The issue got even more complicated after the Higher Regional Court of Frankfurt’s decision. The dispute arose out of a failed M&A transaction. The American purchaser accused the German vendor of having manipulated the internal debts and initiated arbitration proceedings to claim damages. In the procedural order, the parties agreed to submit all documents that the party-appointed experts had taken into consideration. Afterwards, the claimant submitted two financial expert reports but only submitted 110 out of 1,200 documents that were taken into consideration by those experts. Although the respondent requested the remaining documents to be produced, the tribunal rejected the request by arguing that it was in the tribunal’s discretion to order document production. At the end, the tribunal decided in favour of the claimants on the merits, and the respondent challenged the award before the Higher Regional Court of Frankfurt in June 2010.3)Oberlandesgericht Frankfurt, 17.02.2011, 26 Sch 13/10 jQuery("#footnote_plugin_tooltip_4635_3").tooltip({ tip: "#footnote_plugin_tooltip_text_4635_3", tipClass: "footnote_tooltip", effect: "fade", fadeOutSpeed: 100, predelay: 400, position: "top right", relative: true, offset: [10, 10] }); The applicant argued that the tribunal violated the parties’ agreement in the procedural order by refusing to order the production of the documents that the claimant made available to its party-appointed experts. The court set aside the award by stating that it is only in the discretion of the arbitral tribunal to order document production only when the parties’ agreements do not restrict the arbitral tribunal’s discretion. In the present case, however, the arbitral tribunal was bound by the parties’ agreement. Although the losing party appealed the decision before the German Federal Court of Justice, the court considered the appeal inadmissible and rejected it.4)BGH, 2 Oct. 2012, III ZB 8/11 jQuery("#footnote_plugin_tooltip_4635_4").tooltip({ tip: "#footnote_plugin_tooltip_text_4635_4", tipClass: "footnote_tooltip", effect: "fade", fadeOutSpeed: 100, predelay: 400, position: "top right", relative: true, offset: [10, 10] });.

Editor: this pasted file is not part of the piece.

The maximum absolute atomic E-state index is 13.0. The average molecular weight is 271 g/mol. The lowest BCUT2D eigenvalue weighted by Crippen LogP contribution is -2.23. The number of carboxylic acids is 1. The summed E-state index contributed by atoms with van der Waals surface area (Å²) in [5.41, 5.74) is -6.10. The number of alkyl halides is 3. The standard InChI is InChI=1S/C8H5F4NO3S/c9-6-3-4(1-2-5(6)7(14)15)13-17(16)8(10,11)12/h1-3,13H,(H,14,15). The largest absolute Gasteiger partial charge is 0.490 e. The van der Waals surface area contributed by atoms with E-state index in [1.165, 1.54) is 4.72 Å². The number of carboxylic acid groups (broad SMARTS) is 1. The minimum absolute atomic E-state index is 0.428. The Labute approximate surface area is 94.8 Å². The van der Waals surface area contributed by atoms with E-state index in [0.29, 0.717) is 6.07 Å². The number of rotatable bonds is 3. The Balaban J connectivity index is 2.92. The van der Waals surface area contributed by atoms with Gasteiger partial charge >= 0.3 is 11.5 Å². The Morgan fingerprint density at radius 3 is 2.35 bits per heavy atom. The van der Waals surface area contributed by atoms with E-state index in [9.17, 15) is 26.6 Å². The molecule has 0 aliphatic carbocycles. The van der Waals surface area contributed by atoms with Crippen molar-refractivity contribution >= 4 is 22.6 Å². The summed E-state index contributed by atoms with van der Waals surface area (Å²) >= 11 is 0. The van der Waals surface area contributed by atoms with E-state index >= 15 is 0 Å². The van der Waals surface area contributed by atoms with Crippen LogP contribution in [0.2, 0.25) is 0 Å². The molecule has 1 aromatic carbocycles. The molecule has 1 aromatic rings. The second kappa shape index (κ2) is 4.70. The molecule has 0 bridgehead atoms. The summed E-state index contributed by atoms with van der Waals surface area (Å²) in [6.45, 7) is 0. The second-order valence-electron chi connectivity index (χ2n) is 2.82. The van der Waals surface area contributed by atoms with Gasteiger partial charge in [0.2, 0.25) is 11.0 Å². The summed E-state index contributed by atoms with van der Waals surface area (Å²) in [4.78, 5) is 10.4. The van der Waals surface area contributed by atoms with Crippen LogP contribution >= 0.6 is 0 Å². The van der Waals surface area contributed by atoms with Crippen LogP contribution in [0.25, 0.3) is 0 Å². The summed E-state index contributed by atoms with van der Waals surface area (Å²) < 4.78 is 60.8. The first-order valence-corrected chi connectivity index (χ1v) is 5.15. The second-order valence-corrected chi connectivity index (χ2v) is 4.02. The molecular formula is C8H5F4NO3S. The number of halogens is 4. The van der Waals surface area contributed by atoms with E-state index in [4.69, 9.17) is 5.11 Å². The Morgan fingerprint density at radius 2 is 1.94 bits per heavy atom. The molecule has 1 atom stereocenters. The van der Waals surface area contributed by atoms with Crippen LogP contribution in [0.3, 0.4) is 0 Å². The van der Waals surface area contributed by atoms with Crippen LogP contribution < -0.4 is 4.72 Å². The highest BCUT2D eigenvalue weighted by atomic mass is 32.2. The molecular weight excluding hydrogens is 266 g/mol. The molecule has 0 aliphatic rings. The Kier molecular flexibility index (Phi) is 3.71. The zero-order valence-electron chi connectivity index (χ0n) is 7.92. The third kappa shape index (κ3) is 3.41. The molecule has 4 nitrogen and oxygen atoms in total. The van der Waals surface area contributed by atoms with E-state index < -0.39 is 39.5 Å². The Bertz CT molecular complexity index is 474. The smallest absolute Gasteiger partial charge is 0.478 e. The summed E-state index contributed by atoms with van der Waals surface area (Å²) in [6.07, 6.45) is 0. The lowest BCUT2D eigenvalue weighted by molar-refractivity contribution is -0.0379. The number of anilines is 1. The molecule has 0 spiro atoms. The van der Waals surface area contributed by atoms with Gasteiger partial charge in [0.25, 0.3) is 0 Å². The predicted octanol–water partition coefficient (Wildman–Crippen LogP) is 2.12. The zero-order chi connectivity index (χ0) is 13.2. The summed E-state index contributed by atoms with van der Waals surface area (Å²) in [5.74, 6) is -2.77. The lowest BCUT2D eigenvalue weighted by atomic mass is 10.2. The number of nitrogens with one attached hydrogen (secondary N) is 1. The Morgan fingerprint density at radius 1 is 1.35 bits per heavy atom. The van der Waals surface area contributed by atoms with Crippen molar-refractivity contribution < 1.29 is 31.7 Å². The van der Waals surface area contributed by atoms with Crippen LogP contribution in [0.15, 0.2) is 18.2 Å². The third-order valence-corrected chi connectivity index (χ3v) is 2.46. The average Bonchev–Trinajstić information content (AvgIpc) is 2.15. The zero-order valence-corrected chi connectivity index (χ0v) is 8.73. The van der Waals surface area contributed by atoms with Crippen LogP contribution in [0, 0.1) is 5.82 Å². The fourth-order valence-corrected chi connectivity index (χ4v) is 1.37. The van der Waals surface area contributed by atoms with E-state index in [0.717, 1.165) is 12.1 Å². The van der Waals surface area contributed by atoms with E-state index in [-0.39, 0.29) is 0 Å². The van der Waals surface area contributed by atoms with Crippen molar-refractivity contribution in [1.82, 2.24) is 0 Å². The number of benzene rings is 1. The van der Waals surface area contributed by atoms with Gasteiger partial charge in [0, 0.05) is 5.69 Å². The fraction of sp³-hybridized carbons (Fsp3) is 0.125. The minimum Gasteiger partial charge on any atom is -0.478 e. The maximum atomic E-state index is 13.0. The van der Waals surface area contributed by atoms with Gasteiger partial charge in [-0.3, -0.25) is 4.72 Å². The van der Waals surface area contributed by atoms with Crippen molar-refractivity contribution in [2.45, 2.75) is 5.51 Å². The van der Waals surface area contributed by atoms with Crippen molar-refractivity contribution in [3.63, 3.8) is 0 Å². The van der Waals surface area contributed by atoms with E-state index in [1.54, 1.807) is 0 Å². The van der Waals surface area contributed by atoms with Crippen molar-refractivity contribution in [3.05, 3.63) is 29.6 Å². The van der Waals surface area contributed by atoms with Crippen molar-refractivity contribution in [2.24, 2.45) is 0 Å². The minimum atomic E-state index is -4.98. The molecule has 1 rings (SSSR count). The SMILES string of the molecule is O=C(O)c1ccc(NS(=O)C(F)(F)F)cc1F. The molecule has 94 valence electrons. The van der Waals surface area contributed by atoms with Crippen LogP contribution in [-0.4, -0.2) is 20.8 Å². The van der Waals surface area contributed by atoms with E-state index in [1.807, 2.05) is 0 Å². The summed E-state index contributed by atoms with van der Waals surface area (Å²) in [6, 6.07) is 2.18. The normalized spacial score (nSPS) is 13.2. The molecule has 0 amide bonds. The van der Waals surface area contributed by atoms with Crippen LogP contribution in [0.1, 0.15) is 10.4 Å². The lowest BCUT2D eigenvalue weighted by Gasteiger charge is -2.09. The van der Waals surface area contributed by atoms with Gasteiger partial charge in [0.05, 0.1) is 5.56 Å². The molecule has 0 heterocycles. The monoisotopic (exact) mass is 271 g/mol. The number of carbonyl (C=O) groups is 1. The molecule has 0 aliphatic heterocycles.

It is crucial for every arbitral tribunal to conclude arbitration proceedings with an enforceable award. If questions of a breach of public policy or parties’ agreement stem from document production orders, then concerns as to the ability to enforce the final award under the New York Convention arise. To avoid raising concerns, the tribunals should be cautious when it comes to determining whether they have the discretion to order document production or not; and if yes, to avoid the refusal of sufficient document production or excessively onerous document production.

References   [ + ]

1. ↑ Malcolm Wilkey, The Practicalities of Cross-Cultural Arbitration, in Conflicting Legal Cultures in Commercial Arbitration: Old Issues and New Trends 79. 2. ↑ Draft of 1 September 2018 3. ↑ Oberlandesgericht Frankfurt, 17.02.2011, 26 Sch 13/10 4. ↑ BGH, 2 Oct. 2012, III ZB 8/11 function footnote_expand_reference_container() { jQuery("#footnote_references_container").show(); jQuery("#footnote_reference_container_collapse_button").text("-"); } function footnote_collapse_reference_container() { jQuery("#footnote_references_container").hide(); jQuery("#footnote_reference_container_collapse_button").text("+"); } function footnote_expand_collapse_reference_container() { if (jQuery("#footnote_references_container").is(":hidden")) { footnote_expand_reference_container(); } else { footnote_collapse_reference_container(); } } function footnote_moveToAnchor(p_str_TargetID) { footnote_expand_reference_container(); var l_obj_Target = jQuery("#" + p_str_TargetID); if(l_obj_Target.length) { jQuery('html, body').animate({ scrollTop: l_obj_Target.offset().top - window.innerHeight/2 }, 1000); } }More from our authors: Arbitration in Belgium: A Practitioner’s Guide
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Recent Developments on Arbitration in Franchising Contracts: a Brazilian Perspective

Kluwer Arbitration Blog - Fri, 2018-12-07 16:05

Ricardo Aprigliano

I. Introduction

Despite the fact that commercial arbitration has experienced a huge development in Brazil in the last years and a general favorable approach by Brazilian courts, there are fields in which arbitration is still incipient, with complex discussions about its enforceability and to what extent consumer, labor or adhesion contracts can be discussed via arbitration.

Brazilian Courts have already decided some cases regarding adhesion contracts, with a restricted interpretation of the validity of arbitration agreements when related to asymmetrical relations, such as consumer contracts. Recently, the Appellate Court of São Paulo has ruled a case about a franchising contract, in which it dismisses the formal requirements of arbitration clauses inserted in adhesion contracts (Appellation no. 1047574-03.2017.8.26.0100), even though franchising agreements are generally classified as adhesion contracts.

It seems an important decision about the formal requirements of arbitration clauses in franchising contracts, with a new and more liberal approach in favor of the arbitration clauses.

II. Formal Requirements in International Arbitration Law